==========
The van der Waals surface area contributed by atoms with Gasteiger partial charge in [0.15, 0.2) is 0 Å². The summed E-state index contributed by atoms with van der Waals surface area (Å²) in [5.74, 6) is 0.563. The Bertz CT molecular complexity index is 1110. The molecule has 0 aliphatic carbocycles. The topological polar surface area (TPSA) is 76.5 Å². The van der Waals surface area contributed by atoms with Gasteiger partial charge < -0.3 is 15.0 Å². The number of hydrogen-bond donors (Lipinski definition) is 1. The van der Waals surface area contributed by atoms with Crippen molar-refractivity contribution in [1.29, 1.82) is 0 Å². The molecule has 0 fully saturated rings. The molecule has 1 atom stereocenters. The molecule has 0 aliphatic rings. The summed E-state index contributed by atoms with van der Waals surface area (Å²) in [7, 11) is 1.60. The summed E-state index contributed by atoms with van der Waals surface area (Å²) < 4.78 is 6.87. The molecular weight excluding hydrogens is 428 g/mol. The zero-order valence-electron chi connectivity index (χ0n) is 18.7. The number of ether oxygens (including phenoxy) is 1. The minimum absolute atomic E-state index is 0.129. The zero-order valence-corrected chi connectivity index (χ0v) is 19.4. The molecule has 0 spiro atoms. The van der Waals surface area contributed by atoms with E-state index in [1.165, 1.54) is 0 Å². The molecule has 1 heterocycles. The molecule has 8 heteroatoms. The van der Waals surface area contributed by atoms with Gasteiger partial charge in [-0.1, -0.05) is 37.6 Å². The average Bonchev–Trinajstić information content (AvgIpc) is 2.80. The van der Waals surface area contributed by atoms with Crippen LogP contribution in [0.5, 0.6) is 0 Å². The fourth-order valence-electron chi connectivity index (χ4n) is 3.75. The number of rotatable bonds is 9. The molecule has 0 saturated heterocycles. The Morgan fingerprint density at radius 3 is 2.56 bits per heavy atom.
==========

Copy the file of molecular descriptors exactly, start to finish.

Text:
The van der Waals surface area contributed by atoms with Gasteiger partial charge in [0.15, 0.2) is 0 Å². The summed E-state index contributed by atoms with van der Waals surface area (Å²) in [5.74, 6) is 0.563. The Bertz CT molecular complexity index is 1110. The molecule has 0 aliphatic carbocycles. The topological polar surface area (TPSA) is 76.5 Å². The van der Waals surface area contributed by atoms with Gasteiger partial charge < -0.3 is 15.0 Å². The number of hydrogen-bond donors (Lipinski definition) is 1. The van der Waals surface area contributed by atoms with Crippen molar-refractivity contribution in [1.29, 1.82) is 0 Å². The molecule has 0 fully saturated rings. The molecule has 1 atom stereocenters. The molecule has 0 aliphatic rings. The summed E-state index contributed by atoms with van der Waals surface area (Å²) in [7, 11) is 1.60. The summed E-state index contributed by atoms with van der Waals surface area (Å²) < 4.78 is 6.87. The molecular weight excluding hydrogens is 428 g/mol. The zero-order valence-electron chi connectivity index (χ0n) is 18.7. The number of ether oxygens (including phenoxy) is 1. The minimum absolute atomic E-state index is 0.129. The zero-order valence-corrected chi connectivity index (χ0v) is 19.4. The molecule has 0 spiro atoms. The van der Waals surface area contributed by atoms with E-state index in [1.165, 1.54) is 0 Å². The molecule has 1 heterocycles. The molecule has 8 heteroatoms. The van der Waals surface area contributed by atoms with Gasteiger partial charge in [-0.1, -0.05) is 37.6 Å². The average Bonchev–Trinajstić information content (AvgIpc) is 2.80. The van der Waals surface area contributed by atoms with Crippen LogP contribution in [0.5, 0.6) is 0 Å². The fourth-order valence-electron chi connectivity index (χ4n) is 3.75. The number of rotatable bonds is 9. The molecule has 0 saturated heterocycles. The Morgan fingerprint density at radius 3 is 2.56 bits per heavy atom.